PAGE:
Well hello there reader! To start things off, a brief history on the origins of Bsquared Intel.
From 2017-2018 we entered into the personal brand reputation arena because our OSINT skills are useful in finding information that a client would want to know should they need to holistically polish up their image. Our frustration with this line of work is that the only way to get rid of inaccurate information online is to suppress it which means the data still exists with whoever hosts it. You’re just attempting to push the search results to the second, third, fourth, or tenth page of Google. One of our driving factors to help people at that time was the Harvard University incident in 2017 and the very real prospect that your past online history can come back to haunt you when it comes to applying for jobs, college, or building any sort of relationship for that matter.
While we were working to make in-roads to with the personal brand reputation stuff, we knew in the back of our mind one audience we needed to help was small businesses when it comes to cyber security.
There are a few hurdles small businesses face. One is mindset, which we wrote about here. If 2020, up to this writing, showed us anything it’s how insecure and vulnerable our systems are, which leads us to the second hurdle: money.
Some of these security software/hardware vendors are expensive and it prices out small businesses who need it.
A final hurdle that we’ll focus on in this article is a lack of understanding of cyber risks and threats to small businesses. If you are a small business owner we present to you our top 5 cybersecurity (and information security) things small businesses need to know.
1: Identifying your most business critical assets that you need to protect. These are the assets that if something ever happened to them you might experience loss of revenue or loss of productivity. In some instances, like a data breach, you most likely will encounter lawsuits.
2: Plans! There are three types of overarching plans your business must have to weather a storm. The first type of plan is a Business Continuity Plan. This plan addresses how does the business function if you are unreachable for some reason, or worse, you get hit by a bus.
The second plan is an Incident Response Plan. This plan is about how your business handles an incident and who is the person that has this responsibility. An incident can be as benign as a file accidentally being deleted to something more serious like a hacking attempt, a bomb threat, or extreme weather.
The third plan is a Disaster Recovery Plan. This plan tells you how to recover from an incident, estimated time it may take, and who is the point person to take care of things.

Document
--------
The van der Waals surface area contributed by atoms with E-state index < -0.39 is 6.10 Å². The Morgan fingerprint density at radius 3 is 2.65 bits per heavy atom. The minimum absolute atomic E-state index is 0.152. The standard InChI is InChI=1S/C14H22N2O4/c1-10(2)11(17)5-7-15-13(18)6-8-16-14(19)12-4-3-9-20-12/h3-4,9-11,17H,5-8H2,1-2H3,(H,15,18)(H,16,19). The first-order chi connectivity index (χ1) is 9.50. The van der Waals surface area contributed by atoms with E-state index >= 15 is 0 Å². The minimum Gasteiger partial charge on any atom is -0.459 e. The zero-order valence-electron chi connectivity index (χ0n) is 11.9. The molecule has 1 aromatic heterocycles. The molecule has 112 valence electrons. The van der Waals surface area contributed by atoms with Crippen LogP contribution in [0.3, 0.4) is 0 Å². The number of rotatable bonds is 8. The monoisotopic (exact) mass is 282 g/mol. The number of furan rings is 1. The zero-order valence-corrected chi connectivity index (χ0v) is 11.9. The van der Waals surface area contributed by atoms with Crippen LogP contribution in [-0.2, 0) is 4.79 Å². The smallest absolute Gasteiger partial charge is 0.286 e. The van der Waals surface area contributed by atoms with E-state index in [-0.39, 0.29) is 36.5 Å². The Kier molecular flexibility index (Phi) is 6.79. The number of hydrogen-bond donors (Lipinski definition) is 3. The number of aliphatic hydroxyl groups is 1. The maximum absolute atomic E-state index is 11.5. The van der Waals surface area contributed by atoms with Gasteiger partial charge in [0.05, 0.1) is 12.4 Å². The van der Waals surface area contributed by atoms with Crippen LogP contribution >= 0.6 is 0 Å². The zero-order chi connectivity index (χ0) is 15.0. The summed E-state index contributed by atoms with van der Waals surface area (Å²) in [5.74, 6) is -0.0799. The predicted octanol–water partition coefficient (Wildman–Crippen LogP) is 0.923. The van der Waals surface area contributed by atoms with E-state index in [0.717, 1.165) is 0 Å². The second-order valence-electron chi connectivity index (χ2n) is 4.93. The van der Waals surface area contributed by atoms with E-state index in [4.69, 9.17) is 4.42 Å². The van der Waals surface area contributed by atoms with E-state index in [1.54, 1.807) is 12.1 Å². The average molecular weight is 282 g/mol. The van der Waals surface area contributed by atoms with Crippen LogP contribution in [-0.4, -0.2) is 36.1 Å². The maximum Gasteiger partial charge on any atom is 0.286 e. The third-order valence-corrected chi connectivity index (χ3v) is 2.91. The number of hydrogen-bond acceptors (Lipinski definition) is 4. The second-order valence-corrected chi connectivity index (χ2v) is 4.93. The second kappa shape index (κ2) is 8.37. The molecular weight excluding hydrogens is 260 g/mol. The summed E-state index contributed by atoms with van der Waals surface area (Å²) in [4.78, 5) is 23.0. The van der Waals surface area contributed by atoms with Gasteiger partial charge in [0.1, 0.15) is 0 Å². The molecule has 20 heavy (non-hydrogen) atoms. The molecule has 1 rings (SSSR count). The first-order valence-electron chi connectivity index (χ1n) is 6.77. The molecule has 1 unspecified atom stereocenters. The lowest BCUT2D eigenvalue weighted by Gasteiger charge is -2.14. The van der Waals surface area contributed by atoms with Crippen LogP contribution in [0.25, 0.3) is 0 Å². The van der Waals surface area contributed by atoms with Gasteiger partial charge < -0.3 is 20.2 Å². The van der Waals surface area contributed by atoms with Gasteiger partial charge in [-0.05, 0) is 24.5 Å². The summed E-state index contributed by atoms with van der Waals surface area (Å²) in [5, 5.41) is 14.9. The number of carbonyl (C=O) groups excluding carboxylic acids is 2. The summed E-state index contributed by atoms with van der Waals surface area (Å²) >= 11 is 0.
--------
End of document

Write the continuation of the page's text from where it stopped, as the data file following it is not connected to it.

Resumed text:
3: Back your stuff up and test restore files. Back your files up on a regular scheduled basis (make sure they’re encrypted too). There are many backup schemes and methods. Pick one that works best for your business needs. Some of the reasons for backing up your files include quickly restoring a file someone accidentally deleted, restoring data to a new system where the older one crapped out on you, or having clean backups should you become a victim of ransomware.
4: Patch your systems! Leaving your systems vulnerable and open to being hacked will certainly bring you lawsuits. Just ask Equifax how that turned out for them in 2017. By making sure your computing devices and software (which includes your website) are up to date is a reasonable measure to take to protecting your business.
5: Understand the risks and threats that exist inside and outside of your business. An example of an inside risk is not having a cyber security awareness training program for you and your employees. An inside threat could be a disgruntled employee who steals data or client lists.
Shifting gears, external threats include many flavors of bad actors operating outside of your business, the types of attacks they bring with them, and what they do post attack. According to Verizon’s 2022 Data Breach Investigations Report roughly 80% of data breaches are from external actors and over 80% of attacks are financially motivated. An example of this might look like one of your employees opening up a phishing email and clicking on malicious link in the message. The malicious link installs malware on their work laptop which allows the bad actor to gain access to your network. From there, they steal sensitive files/databases and sell them on various dark markets. To put this in perspective of financial impact, cybersecurity vendor Sophos, in their 2022 State of Ransomware report, states that the average ransom paid was just over $800,000 USD. The question is, how would even an $80,000 cyber incident affect your small business?
If you’re a small business owner reading this, hopefully it gets you thinking about things your business can start implementing.
If you have questions, or want to learn about our services, fill out the contact form below. Also sign up for our free cybersecurity and intelligence newsletter with this link https://bsquaredintel.com/newsletter-signup/